Slavery in the 21st Century
A new book, Escape From North Korea, says the Korean diaspora should emulate the movement to free Soviet Jewry
Christians take the lead. “The first survival tip a North Korean learns when he reaches China is: Find a Christian,” Kirkpatrick writes. “Churches in northeastern China are meeting grounds for refugees and rescuers. … The sooner a refugee hooks up with the Christian network, the greater his chances of avoiding arrest and repatriation and of finding a way to disappear in Chinese society.”
American pastors and churches aid them and play a major role in facilitating this network, quietly reaching out to those still living in North Korea. Some are brave enough to sneak into North Korea under assumed identities, others liaison with handlers, smuggle money across the border, or run safe-houses in China.
Once free, these defectors also need work, counseling, housing, and supportive communities. Of the 128 North Korean refugees who have received political asylum in the United States between 2006 and early 2012, eight now serve as parishioners at Hana Presbyterian Church in Beltsville, Md. Pastor Phillip Buck, based in Seattle, has led more than 100 North Korean refugees out of China. He runs a network of safe-houses throughout China and raises money to feed refugees and bring them to secure locations. Individuals like Lee Jun Won, who runs a hair salon in Queens, gave $10,000 to rescue a single North Korean family of refugees when his church took up their cause. “The numbers are small,” writes Kirkpatrick, “but they add up.” Meantime, groups such as the Korean-Church Coalition, which consists of more 2,500 Korean-American pastors, serve as force multipliers in the effort to save North Korean refugees.
These Christians are rightly disgusted by North Korea’s systematic attempts to root out any worship that isn’t directed at the ruling family. Those found to be practicing Christianity or possessing a Bible are typically sent to the gulag. But Kirkpatrick points out that the story is more complicated. Some argue that these Christians’ desire to spread their faith puts North Korean lives in danger. But Kirkpatrick writes, “It would be a mistake to dismiss North Korean converts as mere ‘rice Christians,’ the cynical label applied to converts in pre-Mao Zedong China who were presumed to have accepted a strange Western religion solely for the purpose of receiving the benefits provided by the missionaries.” Indeed, religion serves as a great hope to many who have known nothing but the cynical cult of personality of the North Korean dictator.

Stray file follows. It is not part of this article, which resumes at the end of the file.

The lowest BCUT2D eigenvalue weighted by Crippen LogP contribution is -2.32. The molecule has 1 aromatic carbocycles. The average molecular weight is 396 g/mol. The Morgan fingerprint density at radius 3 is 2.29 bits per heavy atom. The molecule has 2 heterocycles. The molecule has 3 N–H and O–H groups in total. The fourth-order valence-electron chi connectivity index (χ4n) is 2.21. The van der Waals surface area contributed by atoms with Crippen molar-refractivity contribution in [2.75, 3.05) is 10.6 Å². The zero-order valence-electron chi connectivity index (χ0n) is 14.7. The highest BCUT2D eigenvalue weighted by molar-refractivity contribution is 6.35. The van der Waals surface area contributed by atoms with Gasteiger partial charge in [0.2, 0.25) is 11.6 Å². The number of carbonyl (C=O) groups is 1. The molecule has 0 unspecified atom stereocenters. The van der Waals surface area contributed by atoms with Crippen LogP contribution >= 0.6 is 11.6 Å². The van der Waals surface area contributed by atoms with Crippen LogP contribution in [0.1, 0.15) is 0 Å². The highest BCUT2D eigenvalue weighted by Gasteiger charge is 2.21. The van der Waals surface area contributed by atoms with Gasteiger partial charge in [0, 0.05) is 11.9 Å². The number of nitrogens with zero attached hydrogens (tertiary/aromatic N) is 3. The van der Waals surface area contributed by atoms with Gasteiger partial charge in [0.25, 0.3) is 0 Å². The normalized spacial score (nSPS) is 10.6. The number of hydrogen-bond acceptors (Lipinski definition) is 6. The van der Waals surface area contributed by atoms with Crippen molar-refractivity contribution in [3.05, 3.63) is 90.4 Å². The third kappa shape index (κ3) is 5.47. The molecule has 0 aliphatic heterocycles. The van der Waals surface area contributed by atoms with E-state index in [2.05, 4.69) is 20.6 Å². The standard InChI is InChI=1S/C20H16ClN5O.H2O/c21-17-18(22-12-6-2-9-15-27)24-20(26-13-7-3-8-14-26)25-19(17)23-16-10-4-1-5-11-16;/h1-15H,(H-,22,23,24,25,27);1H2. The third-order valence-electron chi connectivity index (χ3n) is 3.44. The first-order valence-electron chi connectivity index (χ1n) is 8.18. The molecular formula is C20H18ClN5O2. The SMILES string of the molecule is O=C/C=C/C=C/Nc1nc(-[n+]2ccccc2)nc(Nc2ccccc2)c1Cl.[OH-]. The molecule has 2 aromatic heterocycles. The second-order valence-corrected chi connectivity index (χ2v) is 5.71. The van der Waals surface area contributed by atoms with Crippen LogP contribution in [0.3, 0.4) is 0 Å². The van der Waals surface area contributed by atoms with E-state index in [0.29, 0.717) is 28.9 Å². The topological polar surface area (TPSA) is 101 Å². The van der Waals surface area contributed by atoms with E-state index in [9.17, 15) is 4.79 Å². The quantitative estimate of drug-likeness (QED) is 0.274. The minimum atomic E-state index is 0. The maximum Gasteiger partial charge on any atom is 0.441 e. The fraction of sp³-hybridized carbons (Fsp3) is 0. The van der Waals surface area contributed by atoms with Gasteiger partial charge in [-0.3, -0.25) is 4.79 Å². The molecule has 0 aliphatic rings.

When I was an undergraduate at UCLA, I went to hear a lecture by Adrian Hong, co-founder of a group called Liberty in North Korea, who later was imprisoned in China for trying to ferry North Korean refugees to safety. I was one of only two non-Asians in the packed hall. It was a great shame, I remembered thinking, that more students—especially on such a political campus—were not fired up about this modern slave state.
Kirkpatrick argues that the Korean community could do much more to draw attention to North Korean refugees and would do well to learn from the Jewish effort to save Soviet dissidents from the former Soviet Union. “There is one lesson in particular from that era that Korean-American activists would be smart to emulate,” she writes. “The movement to free Soviet Jews began as a grassroots effort far removed from the elites of Jewish society. It started in 1963 not with national Jewish leaders of even with rabbis. Instead, it began with a petition organized by two Jewish laymen in Cleveland, Ohio.”
Moreover, “[T]he struggle to help Soviet Jews attracted supporters from every part of Jewish life—religious leaders, politicians [and] businessmen. But the salient fact is that it began with ordinary citizens who were outraged enough to take action. This kind of bottom-up approach will not come naturally to Korean-Americans brought up in a culture that reveres age and experience.”
The movement to free Soviet Jewry galvanized the broader world by putting the fate of individual Jews in the spotlight. Not only were the press and public made aware of the fates of particular men and women, American policy was often oriented around them. One former senior American official told me that he brought up the names of Natan Sharansky, Andrei Sakharov, and Yuri Orlov in every bilateral arms negotiation he conducted with the Soviets. This experience can and should be replicated with North Korea.
Kirkpatrick concludes with a glimmer of hope in an otherwise heartbreaking saga. “An invasion of North Korea has already begun,” she writes. “No soldiers of ranks are involved, and not a single bullet will be fired. Rather, the weapons are cellphones, radios, flash drives, DVDs, and videotapes. It is an information invasion, not a military one, and the strategic objectives are far-reaching: Open the country to information from the outside world, nurture dissent, destroy the Kim family regime.”
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